- Sludge color - darker sludge usually indicates "older" or lower F/M ration sludge. Other factors that can change color include iron sulfides, dyes, etc.
- Sludge density - do the solids have a "fluffy" appearance? Look like gelatin while settling? The way solids form, settle, and compact gives information on filamentous and non-filamentous bulking.
- Settling rates - for a quantitative number, operators read sludge volume every 5 minutes and plat the settling rate. This is important in that rapidly settling sludge (old biomass and low F/M) can settle too quickly leaving "fines" and excess material in the water column.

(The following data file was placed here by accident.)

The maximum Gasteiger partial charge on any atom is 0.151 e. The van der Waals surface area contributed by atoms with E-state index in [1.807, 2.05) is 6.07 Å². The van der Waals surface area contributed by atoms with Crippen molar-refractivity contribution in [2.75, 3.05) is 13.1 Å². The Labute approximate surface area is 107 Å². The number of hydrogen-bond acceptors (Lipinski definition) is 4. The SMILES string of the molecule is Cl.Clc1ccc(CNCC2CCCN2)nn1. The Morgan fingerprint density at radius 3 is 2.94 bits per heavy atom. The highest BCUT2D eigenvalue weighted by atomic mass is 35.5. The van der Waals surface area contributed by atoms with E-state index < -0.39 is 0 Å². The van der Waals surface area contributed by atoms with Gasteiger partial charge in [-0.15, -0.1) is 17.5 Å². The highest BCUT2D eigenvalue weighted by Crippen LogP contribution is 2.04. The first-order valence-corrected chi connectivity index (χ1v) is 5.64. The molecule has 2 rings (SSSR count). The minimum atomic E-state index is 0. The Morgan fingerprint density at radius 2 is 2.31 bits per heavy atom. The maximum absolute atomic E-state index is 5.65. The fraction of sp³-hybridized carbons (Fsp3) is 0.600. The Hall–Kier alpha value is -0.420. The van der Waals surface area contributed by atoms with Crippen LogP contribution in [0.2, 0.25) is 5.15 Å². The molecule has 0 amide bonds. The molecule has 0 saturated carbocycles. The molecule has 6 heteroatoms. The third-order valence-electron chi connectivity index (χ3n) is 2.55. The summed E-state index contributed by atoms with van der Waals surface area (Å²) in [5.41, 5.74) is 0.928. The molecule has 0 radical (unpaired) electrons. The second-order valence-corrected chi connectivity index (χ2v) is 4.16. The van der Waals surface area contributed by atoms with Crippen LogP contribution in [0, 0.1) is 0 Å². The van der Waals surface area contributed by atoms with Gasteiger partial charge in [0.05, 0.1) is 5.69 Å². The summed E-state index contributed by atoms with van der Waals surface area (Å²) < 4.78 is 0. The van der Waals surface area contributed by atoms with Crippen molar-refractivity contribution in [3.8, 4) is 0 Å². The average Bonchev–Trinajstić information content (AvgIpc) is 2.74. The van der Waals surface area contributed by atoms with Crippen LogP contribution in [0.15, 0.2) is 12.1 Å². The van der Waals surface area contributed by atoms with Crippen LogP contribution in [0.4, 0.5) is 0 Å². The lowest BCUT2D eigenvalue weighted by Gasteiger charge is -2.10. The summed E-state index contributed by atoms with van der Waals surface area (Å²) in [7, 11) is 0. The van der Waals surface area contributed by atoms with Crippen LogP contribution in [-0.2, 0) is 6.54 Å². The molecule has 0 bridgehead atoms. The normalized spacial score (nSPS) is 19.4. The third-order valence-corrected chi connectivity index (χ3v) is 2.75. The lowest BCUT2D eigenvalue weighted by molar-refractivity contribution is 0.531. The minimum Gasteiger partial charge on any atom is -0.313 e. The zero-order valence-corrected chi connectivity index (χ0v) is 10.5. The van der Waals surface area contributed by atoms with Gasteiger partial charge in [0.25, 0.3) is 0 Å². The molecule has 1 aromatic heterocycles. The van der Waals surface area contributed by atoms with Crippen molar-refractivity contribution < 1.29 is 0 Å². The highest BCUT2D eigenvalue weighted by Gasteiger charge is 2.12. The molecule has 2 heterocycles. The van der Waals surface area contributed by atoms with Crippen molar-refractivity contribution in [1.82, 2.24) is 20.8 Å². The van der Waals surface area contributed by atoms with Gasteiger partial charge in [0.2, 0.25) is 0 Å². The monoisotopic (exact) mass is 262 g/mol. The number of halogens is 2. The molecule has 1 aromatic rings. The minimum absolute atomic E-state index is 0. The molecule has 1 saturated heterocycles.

- Floating solids on top - is it ashy? (old sludge), float up after sitting for a few hours? (denitrification), or have a scum layer (often high fats, oils & grease).
- Supernatant turbidity/color - water turbidity can be a very good indicator of early upset or aging sludge before effluent TSS changes.
Many people run either the SV30 or SVI (just a MLVSS adjusted SV30) and generate a single number that helps operators make decisions on recycle rates, wasting rates, and polymer usage. Today, I am going to introduce other qualitative and quantitative measures that can be taken while running the SV30 test.
Erik Rumbaugh has been involved in biological waste treatment for over 20 years. He has worked with industrial and municipal wastewater facilities to ensure optimal performance of their treatment systems. He is a founder of Aster Bio (www.asterbio.com) specializing in biological waste treatment.
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